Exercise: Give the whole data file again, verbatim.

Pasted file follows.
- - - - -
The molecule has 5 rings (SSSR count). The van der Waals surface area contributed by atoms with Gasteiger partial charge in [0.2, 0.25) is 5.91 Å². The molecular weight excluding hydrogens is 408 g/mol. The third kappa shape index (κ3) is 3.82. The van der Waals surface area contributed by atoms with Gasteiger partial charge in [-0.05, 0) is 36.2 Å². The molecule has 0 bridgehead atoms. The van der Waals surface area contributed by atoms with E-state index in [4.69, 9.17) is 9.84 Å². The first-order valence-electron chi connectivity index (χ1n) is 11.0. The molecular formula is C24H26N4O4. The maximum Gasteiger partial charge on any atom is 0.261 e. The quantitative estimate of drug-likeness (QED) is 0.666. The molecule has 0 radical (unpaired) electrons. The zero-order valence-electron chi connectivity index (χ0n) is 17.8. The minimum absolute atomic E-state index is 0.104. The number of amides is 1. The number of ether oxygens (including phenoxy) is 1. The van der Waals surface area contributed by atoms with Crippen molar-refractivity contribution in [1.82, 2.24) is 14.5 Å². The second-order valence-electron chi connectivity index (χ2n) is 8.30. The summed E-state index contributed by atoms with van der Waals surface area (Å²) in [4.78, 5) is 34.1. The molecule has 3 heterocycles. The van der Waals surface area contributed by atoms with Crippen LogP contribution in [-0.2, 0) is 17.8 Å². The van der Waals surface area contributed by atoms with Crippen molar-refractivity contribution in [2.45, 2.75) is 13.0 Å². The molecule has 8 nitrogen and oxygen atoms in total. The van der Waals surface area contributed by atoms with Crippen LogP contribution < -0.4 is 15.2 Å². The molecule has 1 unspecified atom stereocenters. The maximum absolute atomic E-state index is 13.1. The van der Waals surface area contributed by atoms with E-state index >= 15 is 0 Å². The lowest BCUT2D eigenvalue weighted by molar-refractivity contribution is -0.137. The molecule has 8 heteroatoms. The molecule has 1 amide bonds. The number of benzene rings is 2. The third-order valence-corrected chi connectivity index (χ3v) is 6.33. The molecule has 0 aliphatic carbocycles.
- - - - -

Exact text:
The molecule has 5 rings (SSSR count). The van der Waals surface area contributed by atoms with Gasteiger partial charge in [0.2, 0.25) is 5.91 Å². The molecular weight excluding hydrogens is 408 g/mol. The third kappa shape index (κ3) is 3.82. The van der Waals surface area contributed by atoms with Gasteiger partial charge in [-0.05, 0) is 36.2 Å². The molecule has 0 bridgehead atoms. The van der Waals surface area contributed by atoms with E-state index in [4.69, 9.17) is 9.84 Å². The first-order valence-electron chi connectivity index (χ1n) is 11.0. The molecular formula is C24H26N4O4. The maximum Gasteiger partial charge on any atom is 0.261 e. The quantitative estimate of drug-likeness (QED) is 0.666. The molecule has 0 radical (unpaired) electrons. The zero-order valence-electron chi connectivity index (χ0n) is 17.8. The minimum absolute atomic E-state index is 0.104. The number of amides is 1. The number of ether oxygens (including phenoxy) is 1. The van der Waals surface area contributed by atoms with Crippen molar-refractivity contribution in [1.82, 2.24) is 14.5 Å². The second-order valence-electron chi connectivity index (χ2n) is 8.30. The summed E-state index contributed by atoms with van der Waals surface area (Å²) in [4.78, 5) is 34.1. The molecule has 3 heterocycles. The van der Waals surface area contributed by atoms with Crippen LogP contribution in [-0.2, 0) is 17.8 Å². The van der Waals surface area contributed by atoms with Crippen molar-refractivity contribution in [2.45, 2.75) is 13.0 Å². The molecule has 8 nitrogen and oxygen atoms in total. The van der Waals surface area contributed by atoms with Crippen LogP contribution < -0.4 is 15.2 Å². The molecule has 1 unspecified atom stereocenters. The maximum absolute atomic E-state index is 13.1. The van der Waals surface area contributed by atoms with E-state index >= 15 is 0 Å². The lowest BCUT2D eigenvalue weighted by molar-refractivity contribution is -0.137. The molecule has 8 heteroatoms. The molecule has 1 amide bonds. The number of benzene rings is 2. The third-order valence-corrected chi connectivity index (χ3v) is 6.33. The molecule has 0 aliphatic carbocycles.